Let \(\textsf{Fin}\) denote the ideal of finite subsets of \(\omega \). In [7, Theorem 1.3.] Farah proved that \(P(\omega )/\mathcal Z^+\) is forcing equivalent to the two step iteration of \(\mathcal {P}(\omega )/\textsf{Fin} \) and a measure algebra of Maharam character \(\mathfrak {c}\) and therefore is proper. So, \(\mathbb{M}\mathbb{A}^+\) is a finite iteration of proper forcings. \(\square \)
Theorem 4.5
\(\mathbb{M}\mathbb{A}^+\) adds Cohen reals.
The Theorem follows from [8, Lemma 9.8.] and the fact that the coideal \(\mathcal Z^+\) is not semiselective (compare [6, Definition 2.1.]). However, since we will make use of the explicit construction of the Cohen real, we also give a proof. We freely identify sequences \(x\in 2^{\le \omega }\) with their corresponding sets of natural numbers \(x\in [\omega ]^{\le \omega }\) via \(x \mapsto \{ n\, : \,x(n)=1\}\).
Proof
We define maximal antichains \(\mathcal {A}_n\) in \(( \mathcal Z^+, \subseteq ^*)\) as follows: For \(n \in \omega \) let \(A^i_n:= \{ k\in \omega \, : \,k = i \mod 2^{(n+1)}\}\) and put \(\mathcal {A}_n:=\{ A^i_n \, : \,i< 2^{(n+1)} \}\), e.g. \(\mathcal A_0\) consists of the even and odd numbers. Let \(x_G \in 2^\omega \) be a \(\mathbb{M}\mathbb{A}^+\)generic real. Then, in the generic extension \(V[x_G]\), there is for each \(n\in \omega \) exactly one \(i_n<2^{(n+1)}\) such that \(x_G\subseteq ^* A^{i_n}_n\). To simplify notations we denote with \(A_n\) this unique \(A^{i_n}_n\). We define two sequences \(\langle n_i \, : \,i\in \omega \rangle \) and \(\langle m_i \, : \,i\in \omega {\setminus } \{0 \} \rangle \) as follows: We start with \(n_0:= \min (x_G)\). When \(n_i\) is known, we put \(m_{i+1}:= \min (x_G{\setminus }(n_i + 1))\). To define \(n_{i+1}\) we differentiate two cases: If \(x_G\setminus (m_{i+1} + 1)\subseteq A_{m_{i+1}}\) we put \(n_{i+1}:= m_{i+1}\). Otherwise we put \(n_{i+1}:= \min (x_G{\setminus }((m_{i+1} + 1)\cup A_{m_{i+1}})).\) Observe that by definition we have \(m_i \le n_i\). We put
Observe that no condition \((s,A)\in \mathbb{M}\mathbb{A}^+\) can decide all values of c(i). Because otherwise it would also decide all antichains \(\mathcal A_n\) but then the set A would have density zero. Which is a contradiction. Hence c is not in the ground model. We show that c is Cohen. For this purpose, fix a condition \((s,A)\in \mathbb{M}\mathbb{A}^+\). By density we can assume that there is \(i<\omega \) such that \(m_i,n_i\) and \(c{\upharpoonright }i\) are decided by (s, A) but none of the values of \(m_{i+1},n_{i+1}\) nor c(i). We must have \(\max (s)=n_i\). Fix \(j\in 2\). It is enough to find \((t,B)\le (s,A)\) such that \((t,B)\Vdash c(i) = j\) and in addition (t, B) does not decide \(m_{i+2},n_{i+2}\) or \(c(i+1)\). Depending on the value of j we distinguish two cases:
 \(j=0\)::

Let \(m:=\min (A), t:= s \cup \{m \}\) and \(B:= A_m \cap A{\setminus } (m+1)\).
 \(j=1\)::

Find \(m\in A\) such that \(A\not \subseteq A_m\) (such an m always exists since A has positive upper density and \(A_m\) has density \(2^{(m+1)}\)). Next, pick \(n\in A{\setminus } A_m\) and put \(t:= s\cup \{m \} \cup \{ n\}\). Finally, define \(B:= A {\setminus } (n+1)\).
In both cases we have \(\max (t)=n_{i+1}, (t,B) \) decides the value of c(i) to be j but neither does it decide \(m_{i+2},n_{i+2}\) and nor \(c(i+1)\). \(\square \)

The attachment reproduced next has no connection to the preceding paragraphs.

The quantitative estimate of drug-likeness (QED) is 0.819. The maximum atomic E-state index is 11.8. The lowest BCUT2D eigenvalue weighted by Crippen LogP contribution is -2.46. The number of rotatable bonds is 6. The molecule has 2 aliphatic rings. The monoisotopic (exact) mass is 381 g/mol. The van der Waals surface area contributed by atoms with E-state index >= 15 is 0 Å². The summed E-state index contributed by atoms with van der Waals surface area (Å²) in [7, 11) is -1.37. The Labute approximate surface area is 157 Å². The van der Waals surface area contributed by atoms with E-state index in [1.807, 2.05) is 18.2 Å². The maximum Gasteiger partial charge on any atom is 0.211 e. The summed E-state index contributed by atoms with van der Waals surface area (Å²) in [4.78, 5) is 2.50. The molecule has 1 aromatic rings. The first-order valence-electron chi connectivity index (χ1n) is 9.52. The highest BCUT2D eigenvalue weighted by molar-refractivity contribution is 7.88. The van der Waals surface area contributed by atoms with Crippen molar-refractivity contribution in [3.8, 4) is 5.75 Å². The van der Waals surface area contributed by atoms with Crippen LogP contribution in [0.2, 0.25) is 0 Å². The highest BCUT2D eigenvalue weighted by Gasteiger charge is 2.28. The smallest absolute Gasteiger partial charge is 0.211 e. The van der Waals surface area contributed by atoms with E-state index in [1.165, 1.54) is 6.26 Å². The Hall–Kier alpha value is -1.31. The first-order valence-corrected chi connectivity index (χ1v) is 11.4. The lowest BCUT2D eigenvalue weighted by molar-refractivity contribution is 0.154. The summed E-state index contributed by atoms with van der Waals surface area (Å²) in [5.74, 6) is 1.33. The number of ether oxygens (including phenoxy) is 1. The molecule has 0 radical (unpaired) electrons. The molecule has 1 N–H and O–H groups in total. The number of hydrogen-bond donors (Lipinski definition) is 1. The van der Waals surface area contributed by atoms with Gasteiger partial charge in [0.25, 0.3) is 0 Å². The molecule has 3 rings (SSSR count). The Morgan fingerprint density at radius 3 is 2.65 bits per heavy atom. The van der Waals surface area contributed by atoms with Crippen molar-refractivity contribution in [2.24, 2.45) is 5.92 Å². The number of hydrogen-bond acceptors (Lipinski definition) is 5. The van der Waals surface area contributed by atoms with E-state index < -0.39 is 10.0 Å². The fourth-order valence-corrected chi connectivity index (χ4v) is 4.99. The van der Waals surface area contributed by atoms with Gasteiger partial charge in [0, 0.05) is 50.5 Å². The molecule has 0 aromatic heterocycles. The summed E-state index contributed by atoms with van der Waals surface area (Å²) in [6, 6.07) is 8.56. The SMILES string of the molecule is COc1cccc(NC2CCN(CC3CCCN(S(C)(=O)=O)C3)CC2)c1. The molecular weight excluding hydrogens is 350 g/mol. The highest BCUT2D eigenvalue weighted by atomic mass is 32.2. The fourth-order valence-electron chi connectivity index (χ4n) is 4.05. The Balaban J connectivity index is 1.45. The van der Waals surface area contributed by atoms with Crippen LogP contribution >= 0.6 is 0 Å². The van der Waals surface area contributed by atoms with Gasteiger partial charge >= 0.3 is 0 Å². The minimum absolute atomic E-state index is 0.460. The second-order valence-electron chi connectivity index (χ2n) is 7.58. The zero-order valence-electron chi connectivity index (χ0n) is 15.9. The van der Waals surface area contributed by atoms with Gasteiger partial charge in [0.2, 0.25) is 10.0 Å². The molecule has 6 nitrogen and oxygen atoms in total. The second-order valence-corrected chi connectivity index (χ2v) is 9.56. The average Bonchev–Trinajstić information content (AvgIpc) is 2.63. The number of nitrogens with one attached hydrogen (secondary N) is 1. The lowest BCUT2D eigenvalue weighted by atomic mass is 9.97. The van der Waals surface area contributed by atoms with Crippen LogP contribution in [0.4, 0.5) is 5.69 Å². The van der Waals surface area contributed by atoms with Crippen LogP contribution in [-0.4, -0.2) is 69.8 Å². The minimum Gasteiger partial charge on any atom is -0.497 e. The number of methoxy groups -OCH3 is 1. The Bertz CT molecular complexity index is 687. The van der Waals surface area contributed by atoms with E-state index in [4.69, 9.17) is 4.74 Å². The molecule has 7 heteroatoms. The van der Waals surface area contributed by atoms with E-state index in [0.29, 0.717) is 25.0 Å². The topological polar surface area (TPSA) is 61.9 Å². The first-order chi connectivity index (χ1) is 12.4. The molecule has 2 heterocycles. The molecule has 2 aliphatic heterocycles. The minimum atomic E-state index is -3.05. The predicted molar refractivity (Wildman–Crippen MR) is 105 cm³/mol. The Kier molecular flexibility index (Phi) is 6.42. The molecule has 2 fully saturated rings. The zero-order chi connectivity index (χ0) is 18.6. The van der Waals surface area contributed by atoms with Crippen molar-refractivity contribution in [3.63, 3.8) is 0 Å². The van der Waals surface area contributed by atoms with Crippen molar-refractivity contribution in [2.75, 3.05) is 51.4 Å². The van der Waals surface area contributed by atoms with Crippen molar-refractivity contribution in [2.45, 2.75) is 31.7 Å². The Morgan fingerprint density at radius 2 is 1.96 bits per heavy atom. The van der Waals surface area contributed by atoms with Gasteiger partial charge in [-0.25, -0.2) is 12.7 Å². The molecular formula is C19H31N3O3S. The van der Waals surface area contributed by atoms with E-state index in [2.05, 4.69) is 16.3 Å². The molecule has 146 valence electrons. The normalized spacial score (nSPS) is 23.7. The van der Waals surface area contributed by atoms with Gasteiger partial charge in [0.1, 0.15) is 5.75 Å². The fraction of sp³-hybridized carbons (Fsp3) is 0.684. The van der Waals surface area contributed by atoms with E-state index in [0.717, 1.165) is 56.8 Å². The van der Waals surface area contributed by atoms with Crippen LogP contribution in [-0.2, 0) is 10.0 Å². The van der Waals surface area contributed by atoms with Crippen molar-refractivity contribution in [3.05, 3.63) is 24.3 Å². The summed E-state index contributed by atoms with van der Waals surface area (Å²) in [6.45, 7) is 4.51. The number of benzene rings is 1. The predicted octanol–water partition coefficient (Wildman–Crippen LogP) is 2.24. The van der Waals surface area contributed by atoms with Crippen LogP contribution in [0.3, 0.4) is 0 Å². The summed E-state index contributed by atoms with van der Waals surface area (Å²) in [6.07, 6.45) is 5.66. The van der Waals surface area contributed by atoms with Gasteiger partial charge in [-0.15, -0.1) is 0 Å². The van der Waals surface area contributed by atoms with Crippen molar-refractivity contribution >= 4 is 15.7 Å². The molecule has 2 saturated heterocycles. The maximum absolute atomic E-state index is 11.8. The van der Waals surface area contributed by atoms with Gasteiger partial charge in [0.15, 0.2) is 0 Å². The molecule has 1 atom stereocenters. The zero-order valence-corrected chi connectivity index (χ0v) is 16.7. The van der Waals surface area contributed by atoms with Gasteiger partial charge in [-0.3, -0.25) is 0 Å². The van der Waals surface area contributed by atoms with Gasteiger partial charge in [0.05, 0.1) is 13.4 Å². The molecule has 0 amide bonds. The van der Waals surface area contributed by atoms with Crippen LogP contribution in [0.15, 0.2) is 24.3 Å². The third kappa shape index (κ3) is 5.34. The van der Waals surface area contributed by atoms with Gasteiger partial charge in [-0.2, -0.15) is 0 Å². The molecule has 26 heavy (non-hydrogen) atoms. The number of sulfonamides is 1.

Next, we show that \(\mathbb{M}\mathbb{A}^+\) adds dominating reals.
Theorem 4.6
\(\mathbb{M}\mathbb{A}^+\) adds dominating reals.
Proof
Let \(\mathcal Z^*=\{A\subseteq \omega \, : \,\omega {\setminus } A \in \mathcal Z \}\) be the dual filter of the density zero ideal. In [11, Corollary 3] Hrušak and Minami showed that \(\mathbb{M}\mathbb{A}(\mathcal F)\) adds dominating reals, whenever \(\mathcal F\) is a filter extending \(\mathcal Z^*\). We use Lemma 4.3. Let \(\dot{\mathcal F}\) denote the \(P(\omega )/\mathcal Z^+\)generic filter. Then, in the generic extension \(V[\dot{\mathcal F}]\) the filter \(\dot{\mathcal F}\) extends \((\mathcal Z^*)^V\) and therefore \(\mathbb{M}\mathbb{A}(\dot{\mathcal F})\) adds dominating reals over V. Specifically, \(\mathbb{M}\mathbb{A}^+\) adds dominating reals over V. \(\square \)
5 Positive lower density
In this section we show that \(\mathbb {V}^\) collapses the continuum to \(\omega \). We also construct an uncountable antichain in the partial order consisting of sets with strictly positive lower density ordered by inclusion.
Theorem 5.1
The forcing \(\mathbb {V}^\) collapses the continuum to \(\omega \).
We first prove a lemma:
Lemma 5.2
For each natural numbers \(k,k_0<\omega \), \(k>0\) there is a strictly increasing function \(\ell :\omega \cup \{1 \} \rightarrow \omega \) and a \(\mathbb {V}^\)name \(\dot{F}\) for real \(F \in 2^\omega \) in V[G] such that for all reals \(\varrho \in 2^\omega \) and all conditions \(p \in \mathbb {V}^\) in the ground model the following holds:
Proof
Let \(k,k_0 <\omega \) be natural numbers and \(k_0>0\). The function \(\ell \) is defined recursively by
We let \(x_G\) be the generic branch and define
We define in V[G] the following function:
So, assume that we are given a condition \(p\in \mathbb {V}^\) that meets the premise of the implication (5.1) for k and \(k_0\) i.e.,
Let \(\varrho \in 2^\omega \) be given. Recall any Silver condition p is uniquely described by a function \(f_p :\omega {\setminus } A_p \rightarrow 2\). By induction on \(n< \omega \) we define an increasing sequence of partial functions \(f_p = f_{q_{1}} \subseteq f_{q_0} \subseteq f_{q_1} \subseteq \dots \) such that for all \(n \ge 0\)